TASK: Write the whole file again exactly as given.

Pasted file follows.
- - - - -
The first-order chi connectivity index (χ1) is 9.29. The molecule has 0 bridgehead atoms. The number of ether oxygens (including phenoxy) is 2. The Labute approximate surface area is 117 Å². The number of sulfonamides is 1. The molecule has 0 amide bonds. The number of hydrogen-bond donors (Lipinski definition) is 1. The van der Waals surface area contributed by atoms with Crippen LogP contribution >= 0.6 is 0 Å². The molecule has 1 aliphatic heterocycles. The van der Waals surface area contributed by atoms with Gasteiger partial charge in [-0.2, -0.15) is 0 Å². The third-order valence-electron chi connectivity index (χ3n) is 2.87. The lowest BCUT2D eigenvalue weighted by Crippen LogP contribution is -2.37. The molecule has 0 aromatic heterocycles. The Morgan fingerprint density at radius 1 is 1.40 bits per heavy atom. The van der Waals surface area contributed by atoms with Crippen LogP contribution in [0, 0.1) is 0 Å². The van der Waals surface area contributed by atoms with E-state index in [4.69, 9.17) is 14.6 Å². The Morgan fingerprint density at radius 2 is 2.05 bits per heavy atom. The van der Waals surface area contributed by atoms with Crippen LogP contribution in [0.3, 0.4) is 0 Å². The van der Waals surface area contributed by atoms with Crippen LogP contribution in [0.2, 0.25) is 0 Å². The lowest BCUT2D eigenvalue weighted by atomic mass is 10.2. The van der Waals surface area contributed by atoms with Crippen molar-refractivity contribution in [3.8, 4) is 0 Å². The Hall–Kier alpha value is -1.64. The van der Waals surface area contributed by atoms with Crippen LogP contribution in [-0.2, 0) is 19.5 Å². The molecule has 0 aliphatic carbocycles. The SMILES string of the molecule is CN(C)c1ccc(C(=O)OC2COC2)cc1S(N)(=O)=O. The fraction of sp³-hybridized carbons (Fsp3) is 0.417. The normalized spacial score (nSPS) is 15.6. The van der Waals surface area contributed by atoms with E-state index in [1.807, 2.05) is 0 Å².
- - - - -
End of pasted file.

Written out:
The first-order chi connectivity index (χ1) is 9.29. The molecule has 0 bridgehead atoms. The number of ether oxygens (including phenoxy) is 2. The Labute approximate surface area is 117 Å². The number of sulfonamides is 1. The molecule has 0 amide bonds. The number of hydrogen-bond donors (Lipinski definition) is 1. The van der Waals surface area contributed by atoms with Crippen LogP contribution >= 0.6 is 0 Å². The molecule has 1 aliphatic heterocycles. The van der Waals surface area contributed by atoms with Gasteiger partial charge in [-0.2, -0.15) is 0 Å². The third-order valence-electron chi connectivity index (χ3n) is 2.87. The lowest BCUT2D eigenvalue weighted by Crippen LogP contribution is -2.37. The molecule has 0 aromatic heterocycles. The Morgan fingerprint density at radius 1 is 1.40 bits per heavy atom. The van der Waals surface area contributed by atoms with Crippen LogP contribution in [0, 0.1) is 0 Å². The van der Waals surface area contributed by atoms with E-state index in [4.69, 9.17) is 14.6 Å². The Morgan fingerprint density at radius 2 is 2.05 bits per heavy atom. The van der Waals surface area contributed by atoms with Crippen LogP contribution in [0.3, 0.4) is 0 Å². The van der Waals surface area contributed by atoms with Crippen LogP contribution in [0.2, 0.25) is 0 Å². The lowest BCUT2D eigenvalue weighted by atomic mass is 10.2. The van der Waals surface area contributed by atoms with Crippen molar-refractivity contribution in [3.8, 4) is 0 Å². The Hall–Kier alpha value is -1.64. The van der Waals surface area contributed by atoms with Crippen LogP contribution in [-0.2, 0) is 19.5 Å². The molecule has 0 aliphatic carbocycles. The SMILES string of the molecule is CN(C)c1ccc(C(=O)OC2COC2)cc1S(N)(=O)=O. The fraction of sp³-hybridized carbons (Fsp3) is 0.417. The normalized spacial score (nSPS) is 15.6. The van der Waals surface area contributed by atoms with E-state index in [1.807, 2.05) is 0 Å².